It’s a clear and simple show, well designed and confidently presented, that has stuck to its colours over the years and does the industry much service. Just after high noon I shall follow Recoup onto the seminar podium and will talk about the current notions of extended producer responsibility, EPR. Oh yes, the EPR idea has its own acronym now…
The great thing about an acronym is that it already implies and assumes a familiar and proven body of know-how, method and science. Experienced folk, however, will be alert to the presence of an anxious and not-so-subtle agenda trying to get legitimate.
If EPR is trying to become part of common parlance I am glad, since the only place left for ‘producer responsibility’ to go is one that closes the loop on the behaviour and responsibility of the consumer.
Indeed why consumer responsibility in these matters has gone AWOL for so long is a little bit mysterious. We may as well ask the question positively. What is consumer responsibility? The silence is rather deafening eh?
Basically, consumers/voters have always needed their politicians and leaders to promise ever more goods and services. Politicians have always wanted to do so, whatever the reality. It’s the model we have clung to for some time now – and the system is now seriously challenged and overheating in a number of well known areas.
In the meantime poor old packaging – not product and not the cause of growth, but merely symptom and reminder – continues (less and less I am happy to report) to be regularly dragged out and blamed as the totem of this consumption.
Take one simple step back and it’s obvious that these consumer delivery systems of ours are the least of our global problems. How about unlimited consumption? population growth? political systems in freefall? limited resources? unsustainable human and social behaviours? (including litter) – these are the problems that require mature and balanced reasoning and social leadership.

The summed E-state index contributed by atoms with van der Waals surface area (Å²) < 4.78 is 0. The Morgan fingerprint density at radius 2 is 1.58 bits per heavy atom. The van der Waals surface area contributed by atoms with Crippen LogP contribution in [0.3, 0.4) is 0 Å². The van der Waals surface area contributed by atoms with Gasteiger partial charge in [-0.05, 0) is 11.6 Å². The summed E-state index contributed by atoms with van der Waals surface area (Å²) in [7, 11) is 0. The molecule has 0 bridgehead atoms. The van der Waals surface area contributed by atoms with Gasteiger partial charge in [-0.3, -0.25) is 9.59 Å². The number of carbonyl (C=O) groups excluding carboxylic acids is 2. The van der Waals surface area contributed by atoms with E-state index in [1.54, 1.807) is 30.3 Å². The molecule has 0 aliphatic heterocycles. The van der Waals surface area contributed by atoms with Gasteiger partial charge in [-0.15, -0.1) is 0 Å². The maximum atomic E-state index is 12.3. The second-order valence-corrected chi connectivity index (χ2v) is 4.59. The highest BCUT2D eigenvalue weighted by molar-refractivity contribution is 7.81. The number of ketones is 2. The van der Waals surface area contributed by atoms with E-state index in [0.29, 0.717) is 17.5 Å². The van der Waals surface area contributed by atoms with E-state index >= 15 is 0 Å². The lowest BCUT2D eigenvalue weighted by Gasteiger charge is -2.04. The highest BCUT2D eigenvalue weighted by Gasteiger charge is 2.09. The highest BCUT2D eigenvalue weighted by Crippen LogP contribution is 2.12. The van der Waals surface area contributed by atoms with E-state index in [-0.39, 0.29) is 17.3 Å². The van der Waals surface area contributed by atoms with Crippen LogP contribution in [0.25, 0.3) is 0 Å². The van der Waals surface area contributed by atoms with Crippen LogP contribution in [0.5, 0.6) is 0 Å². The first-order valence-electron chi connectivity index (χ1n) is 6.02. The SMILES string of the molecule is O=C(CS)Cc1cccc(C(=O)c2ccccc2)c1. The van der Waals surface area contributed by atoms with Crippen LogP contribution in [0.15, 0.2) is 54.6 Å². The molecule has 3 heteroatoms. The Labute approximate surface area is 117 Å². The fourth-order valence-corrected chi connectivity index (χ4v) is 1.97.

My Feb 29th NEC address will not stray far at all from the central questions of responsibility; namely who is responsible and how and why. The truth is that for some time policymakers and legislators have been pretending with one eye that consumers are not part of the picture.
This is denial, plain and simple. It helps to create a distorted and inaccurate picture. Consumers – via price, competition and choice – are the prime movers of economies and producers. Anyone in any market place can see that.
We are therefore all long overdue a realistic and holistic view of the total picture; one that starts from the position that responsibility is a shared activity for producers and consumers alike. The benefit and outcomes from that kind of joined-up thinking could make it all so much easier on ourselves.
The Packaging Federation looks forward to helping make it happen.
Many thanks again